Ask      the boy that wants to be a girl.

Ask      they’ll all tell you: the hallways at school can be a terrifying place.

Education, Literacy, Teaching

How to Find Out What’s Really Happening in Schools

  1. If you want to know just how serious your child’s school takes literacy, don’t use the province wide test as a marker- visit the school’s library.
  2. If you want to know how your child’s school values their health, visit the school cafeteria.
  3. If you want to know just how serious your child’s school values their ability to think, ask them how many multiple choice questions made up their final exam.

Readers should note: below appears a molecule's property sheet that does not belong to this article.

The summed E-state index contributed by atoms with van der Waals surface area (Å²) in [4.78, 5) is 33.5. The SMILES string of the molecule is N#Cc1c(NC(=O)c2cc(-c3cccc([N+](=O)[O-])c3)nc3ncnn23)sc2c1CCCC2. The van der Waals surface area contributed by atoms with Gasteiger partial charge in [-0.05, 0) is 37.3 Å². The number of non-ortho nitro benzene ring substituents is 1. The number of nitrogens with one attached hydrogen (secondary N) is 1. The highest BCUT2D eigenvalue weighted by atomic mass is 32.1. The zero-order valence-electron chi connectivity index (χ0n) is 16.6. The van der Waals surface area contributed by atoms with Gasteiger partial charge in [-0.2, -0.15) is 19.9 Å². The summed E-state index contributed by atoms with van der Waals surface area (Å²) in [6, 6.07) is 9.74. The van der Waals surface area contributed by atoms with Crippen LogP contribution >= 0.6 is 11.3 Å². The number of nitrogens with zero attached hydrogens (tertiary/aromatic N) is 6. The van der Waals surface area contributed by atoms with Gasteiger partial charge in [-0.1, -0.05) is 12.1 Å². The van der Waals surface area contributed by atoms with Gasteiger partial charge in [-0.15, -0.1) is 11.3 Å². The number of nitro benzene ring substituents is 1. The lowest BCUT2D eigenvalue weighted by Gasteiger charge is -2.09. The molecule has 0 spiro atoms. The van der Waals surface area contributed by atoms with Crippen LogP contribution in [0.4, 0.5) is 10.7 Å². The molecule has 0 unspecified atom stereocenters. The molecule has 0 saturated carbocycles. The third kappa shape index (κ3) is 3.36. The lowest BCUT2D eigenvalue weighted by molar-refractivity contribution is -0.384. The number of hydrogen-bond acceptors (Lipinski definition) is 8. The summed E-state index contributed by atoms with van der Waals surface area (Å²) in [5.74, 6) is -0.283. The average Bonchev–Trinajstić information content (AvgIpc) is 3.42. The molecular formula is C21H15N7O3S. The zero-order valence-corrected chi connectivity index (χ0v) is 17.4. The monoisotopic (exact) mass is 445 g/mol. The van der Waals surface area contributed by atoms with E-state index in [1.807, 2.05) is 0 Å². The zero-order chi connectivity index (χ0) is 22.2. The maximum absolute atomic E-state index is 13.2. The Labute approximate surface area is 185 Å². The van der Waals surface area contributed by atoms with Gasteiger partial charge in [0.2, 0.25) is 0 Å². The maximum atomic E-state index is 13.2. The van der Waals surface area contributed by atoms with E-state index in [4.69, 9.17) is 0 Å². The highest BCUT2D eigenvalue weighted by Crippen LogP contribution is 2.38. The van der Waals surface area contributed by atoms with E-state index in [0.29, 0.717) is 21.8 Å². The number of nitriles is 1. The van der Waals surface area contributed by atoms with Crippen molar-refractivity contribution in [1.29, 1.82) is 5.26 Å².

4. If you want to see how your child is really doing in math, give them the grocery money and let them do the shopping. NOTE: They can’t spend a penny more or less. They are not allowed to use a calculator.
  5. If you want to see if your child’s school values differentiated instruction, ask them about their most recent assignment and how it was different from the last one that they handed in.
  6. If you want to see if your child really is information literate, ask them to search for something without using Google.
  7. If you want to see if your child cheats on assignments for school, ask them to write their next essay, in front of you, without using a computer.
  8. If you want to see how serious your child’s school values history, social justice and empathy, visit in February and ask about what’s scheduled for Black History Month.